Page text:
HH: Yeah, I just went down to Pendleton, and I saw what’s happened to the Marines, with the 20,000 Marines going out and their equipment.

TC: Absolutely.

HH: This is a nightmare. So I’m not sure, the sequester makes a lot of sense, but there’s got to be something to save our national deterrent from this impact.

TC: Well, what the Speaker has argued, and that I think is true, is look, we’ll hold at that sequester number, but we’ll come up from the sequester number if you’ll work with us on a budget that balances in ten years. I mean, we just hold it until we get a budget. So it’s not meant to be a once and forever thing. And obviously on Appropriations, we’ll reconfigure on an annual basis, and I have no doubt Republicans will do what they’ve always done, they’ll put a heck of a lot more emphasis on Defense than any other kinds of spending out there.

HH: Okay, so the procedural stuff, when will we actually see the entitlement tweaks? And they are tweaks. They’re not the overhaul that the Ryan budget has, but we’re not going to get that in this government.

TC: Well, the best chance, a lot of this is going to depend on whether or not the President, because we’ve got to get through a Democratic Senate, we’ve got to get a presidential signature on it. So all these things linked together are designed to bring the President to the table and again, several of these things, he’s said he’s interested in before. So why should it be so hard to do them now?

HH: Agreed, but when will the Republicans actually say in black and white we want to raise Medicare, Social Security, bloc grant Medicaid, pass it from a committee…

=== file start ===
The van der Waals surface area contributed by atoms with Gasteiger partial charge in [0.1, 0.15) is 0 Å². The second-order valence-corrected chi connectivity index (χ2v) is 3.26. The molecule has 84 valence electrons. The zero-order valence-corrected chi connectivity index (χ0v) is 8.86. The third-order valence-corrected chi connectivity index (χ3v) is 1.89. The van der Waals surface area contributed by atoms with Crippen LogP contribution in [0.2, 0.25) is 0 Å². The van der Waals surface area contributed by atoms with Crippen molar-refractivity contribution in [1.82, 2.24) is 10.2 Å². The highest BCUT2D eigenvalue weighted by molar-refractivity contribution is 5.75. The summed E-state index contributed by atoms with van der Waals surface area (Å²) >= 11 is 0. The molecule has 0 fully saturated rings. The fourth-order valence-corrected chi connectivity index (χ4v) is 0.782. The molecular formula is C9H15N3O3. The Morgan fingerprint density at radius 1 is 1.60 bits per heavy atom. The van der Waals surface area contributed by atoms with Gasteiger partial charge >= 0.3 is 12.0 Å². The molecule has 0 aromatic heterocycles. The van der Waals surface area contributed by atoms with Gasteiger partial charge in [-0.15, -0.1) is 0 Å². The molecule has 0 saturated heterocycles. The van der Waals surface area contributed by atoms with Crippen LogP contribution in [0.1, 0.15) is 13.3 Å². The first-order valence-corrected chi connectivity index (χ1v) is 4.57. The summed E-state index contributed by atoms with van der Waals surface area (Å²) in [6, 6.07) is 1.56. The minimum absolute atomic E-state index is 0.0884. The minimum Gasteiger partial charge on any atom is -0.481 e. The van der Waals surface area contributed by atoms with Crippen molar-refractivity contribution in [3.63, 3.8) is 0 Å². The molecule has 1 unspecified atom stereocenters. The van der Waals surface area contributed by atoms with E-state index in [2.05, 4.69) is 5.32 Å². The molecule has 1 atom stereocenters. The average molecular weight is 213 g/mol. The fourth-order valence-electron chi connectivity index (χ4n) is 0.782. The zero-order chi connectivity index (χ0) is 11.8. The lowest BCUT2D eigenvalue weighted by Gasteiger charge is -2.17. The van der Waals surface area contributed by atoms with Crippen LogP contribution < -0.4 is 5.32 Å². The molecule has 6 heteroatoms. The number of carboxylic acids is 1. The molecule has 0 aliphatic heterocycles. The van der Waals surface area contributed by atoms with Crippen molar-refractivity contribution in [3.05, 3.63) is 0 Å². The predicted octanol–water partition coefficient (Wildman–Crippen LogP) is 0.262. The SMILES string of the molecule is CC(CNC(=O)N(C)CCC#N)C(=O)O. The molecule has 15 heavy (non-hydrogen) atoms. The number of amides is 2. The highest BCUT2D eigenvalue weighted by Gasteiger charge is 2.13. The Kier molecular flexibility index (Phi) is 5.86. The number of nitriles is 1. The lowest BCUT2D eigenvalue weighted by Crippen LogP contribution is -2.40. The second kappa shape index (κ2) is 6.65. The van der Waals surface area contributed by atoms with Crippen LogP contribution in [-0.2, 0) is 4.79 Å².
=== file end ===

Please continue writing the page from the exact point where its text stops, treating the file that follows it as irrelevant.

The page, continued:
TC: Well, we already have that, Hugh.

HH: Yeah, that’s…

TC: A lot of that stuff is already in the Ryan budget.

HH: It’s in the budget, but it’s not…

TC: It already is, and it will be again, and we’ll be, that budget will be laid out again, you know, according to time tables, probably sometime in early April. It always happened.

HH: You see, that…

TC: But I think we ought to be talking about this all the way through, and I think it needs to be part of the discussion when we reach sequestration.

HH: Well, I hope you come back next week, because…

TC: …because this is where the cuts need to come…

HH: Yeah, but…

TC: …it’s not on the discretionary side of the budget. It’s certainly not on the Defense discretionary side of the budget.

HH: Agreed, but the Republicans have to put it in black and white and send it to the Senate in a way that the public can say you guys really did vote to raise the Medicare age, and not…

TC: No, I agree with you 100%. Again, I don’t get to make all those decisions, but I think you’re absolutely right. And this is one we have to be unequivocal on. Now if we can’t make them pass it, okay, they didn’t pass it. But the good thing about this conference, Hugh, is that it’s actually a brave conference. The Republican conferences, you know, back in the early part of the decade, they would have never done anything like the Ryan budget on Medicaid, Medicare. They would have never done some of the tough stuff they’ve been willing to do, so…

HH: Yeah, but it’s like the Cleveland Browns. It’s brave, but it’s slow, and it doesn’t communicate well. So I’m hoping you pick up the pace. Congressman, thank you for joining me, Tom Cole from Oklahoma’s 4th district. Come back early and often.

End of interview.